Posted by: mindyourknitting | July 2, 2009

Canadian, proudly

In keeping with my habit of posting about holidays a little late (ahem, Father’s Day), I am posting this on July 2nd, one day after our nation’s 142nd birthday.  And it’s kind of late in the evening, so I’m going to keep this short so that it doesn’t turn into July 3rd.  We celebrated Canada Day in a  low-key fashion this year by attending a barbeque (BBQ?  barbecue?) at a friend’s house.  We saw friends we really like, had a few drinks, ate hamburgers and sausage and a day-glo green mint cream chocolate cake (memo to the President: normally I love your products, and I love mint and chocolate, but what was that…), and our babies played together – okay, beside each other – and the weather turned out to be beautiful despite a foreboding forecast, so it was a pretty good Canada Day.  It wasn’t the blurry boozefest of years past, but almost nothing in my social life resembles what it was pre-baby and I’ve adjusted my expectations accordingly.  And in many ways this was the perfect Canadian summer day, the perfect tribute to a country that loves nothing more than a barbeque (BBQ? barbecue?) or a kitchen party.

I had a long diatribe planned about the patriotic nature of Canadians, but it seems kind of unnecessary somehow. I really love where I live, and I’ve traveled enough places to know I don’t want to live anywhere else, although I’ll gladly visit.  I think Canadians are generally great people (okay, there are some assholes out there, no joke, but overall we all try to get along, I think), and we live in a country that is second to none.  I think we’re generally* a well-governed,  peaceful nation that tries to do well for its own population and other nations in need (there’s the military historian in me wanting to bust out a lecture about Canada’s peacekeeping efforts…I’ll spare you.  You’re welcome).  I will say that I am proud of the contribution Canada has made and continues to make to this world, and although I’m as prone to bouts of cynicism as everyone else, I think Canadians make a difference.  Just because Canadians value peace at home doesn’t mean they won’t fight a war here or abroad in the name of protecting civilians from a wide range of dangers.  And Canada Day is second only to Remembrance Day for me when it comes to thinking of the Canadian Forces’ members who are currently serving overseas, risking everything.  I hope they had a safe Canada Day.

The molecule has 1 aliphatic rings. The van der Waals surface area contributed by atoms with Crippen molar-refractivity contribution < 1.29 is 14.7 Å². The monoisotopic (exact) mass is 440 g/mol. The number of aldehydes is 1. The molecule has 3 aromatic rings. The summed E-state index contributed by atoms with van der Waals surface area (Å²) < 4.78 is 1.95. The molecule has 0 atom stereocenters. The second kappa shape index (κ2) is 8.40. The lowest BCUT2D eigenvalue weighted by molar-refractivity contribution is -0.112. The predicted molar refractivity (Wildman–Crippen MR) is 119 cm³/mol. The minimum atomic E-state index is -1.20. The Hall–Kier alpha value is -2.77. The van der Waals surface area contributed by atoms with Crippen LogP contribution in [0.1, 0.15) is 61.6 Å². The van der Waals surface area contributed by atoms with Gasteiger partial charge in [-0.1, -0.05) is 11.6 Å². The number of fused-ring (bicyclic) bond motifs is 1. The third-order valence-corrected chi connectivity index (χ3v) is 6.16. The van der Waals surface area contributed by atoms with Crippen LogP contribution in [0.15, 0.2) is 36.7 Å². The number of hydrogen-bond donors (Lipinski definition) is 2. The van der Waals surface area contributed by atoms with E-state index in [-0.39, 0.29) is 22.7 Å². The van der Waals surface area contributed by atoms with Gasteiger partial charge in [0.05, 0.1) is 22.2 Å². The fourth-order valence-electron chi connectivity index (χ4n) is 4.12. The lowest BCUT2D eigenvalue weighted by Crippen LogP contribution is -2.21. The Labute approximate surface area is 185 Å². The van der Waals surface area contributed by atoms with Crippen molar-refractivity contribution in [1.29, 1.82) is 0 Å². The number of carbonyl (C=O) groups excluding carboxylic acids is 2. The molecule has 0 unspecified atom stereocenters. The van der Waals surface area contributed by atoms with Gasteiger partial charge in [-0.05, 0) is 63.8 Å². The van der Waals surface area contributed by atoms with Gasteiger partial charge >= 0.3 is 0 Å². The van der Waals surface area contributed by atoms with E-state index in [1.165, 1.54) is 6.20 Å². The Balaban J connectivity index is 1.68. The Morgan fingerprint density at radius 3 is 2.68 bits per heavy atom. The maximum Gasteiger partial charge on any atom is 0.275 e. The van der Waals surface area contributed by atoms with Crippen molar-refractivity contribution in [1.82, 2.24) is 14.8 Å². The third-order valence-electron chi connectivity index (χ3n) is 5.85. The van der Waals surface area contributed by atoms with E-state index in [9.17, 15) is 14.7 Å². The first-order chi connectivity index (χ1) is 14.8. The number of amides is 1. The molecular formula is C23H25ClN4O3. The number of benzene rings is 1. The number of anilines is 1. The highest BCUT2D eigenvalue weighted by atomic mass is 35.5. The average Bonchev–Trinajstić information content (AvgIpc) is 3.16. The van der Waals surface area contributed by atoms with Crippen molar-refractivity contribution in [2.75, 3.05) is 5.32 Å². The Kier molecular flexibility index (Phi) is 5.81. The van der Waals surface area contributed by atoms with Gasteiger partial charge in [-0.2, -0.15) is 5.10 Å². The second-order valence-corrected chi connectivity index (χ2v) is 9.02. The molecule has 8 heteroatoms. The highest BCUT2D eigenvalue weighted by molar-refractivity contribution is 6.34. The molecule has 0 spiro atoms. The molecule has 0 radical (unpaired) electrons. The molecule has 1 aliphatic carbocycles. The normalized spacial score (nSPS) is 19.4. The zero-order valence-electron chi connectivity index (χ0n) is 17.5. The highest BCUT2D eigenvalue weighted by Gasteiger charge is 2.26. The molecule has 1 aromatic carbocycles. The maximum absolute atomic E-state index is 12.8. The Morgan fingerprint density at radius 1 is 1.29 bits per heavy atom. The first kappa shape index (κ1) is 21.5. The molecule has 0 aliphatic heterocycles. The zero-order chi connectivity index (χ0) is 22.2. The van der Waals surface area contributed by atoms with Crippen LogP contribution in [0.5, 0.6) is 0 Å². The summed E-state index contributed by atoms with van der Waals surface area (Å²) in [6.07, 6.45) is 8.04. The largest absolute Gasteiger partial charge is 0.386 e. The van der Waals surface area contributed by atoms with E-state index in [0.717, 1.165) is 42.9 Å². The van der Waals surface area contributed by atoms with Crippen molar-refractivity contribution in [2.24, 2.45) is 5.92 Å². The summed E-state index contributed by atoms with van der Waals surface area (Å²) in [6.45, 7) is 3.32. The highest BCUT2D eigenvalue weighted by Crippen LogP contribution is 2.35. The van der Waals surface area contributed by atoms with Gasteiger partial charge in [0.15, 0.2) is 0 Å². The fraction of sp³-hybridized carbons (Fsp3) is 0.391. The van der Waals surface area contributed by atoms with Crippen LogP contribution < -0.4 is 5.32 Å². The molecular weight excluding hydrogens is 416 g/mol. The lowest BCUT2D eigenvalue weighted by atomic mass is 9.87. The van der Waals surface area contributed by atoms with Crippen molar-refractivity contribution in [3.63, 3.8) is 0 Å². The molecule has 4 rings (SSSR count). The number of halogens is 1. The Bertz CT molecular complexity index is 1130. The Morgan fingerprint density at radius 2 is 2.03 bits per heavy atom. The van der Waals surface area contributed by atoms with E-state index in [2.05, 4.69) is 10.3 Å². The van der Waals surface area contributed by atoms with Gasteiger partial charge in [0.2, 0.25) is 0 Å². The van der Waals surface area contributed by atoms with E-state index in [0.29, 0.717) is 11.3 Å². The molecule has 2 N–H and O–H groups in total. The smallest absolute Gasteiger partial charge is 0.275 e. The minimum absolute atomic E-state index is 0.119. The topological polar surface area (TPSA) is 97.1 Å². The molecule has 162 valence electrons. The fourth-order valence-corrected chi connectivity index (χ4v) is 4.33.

*I said generally for a reason – it’s not perfect, I’m just not in a complaining mood.

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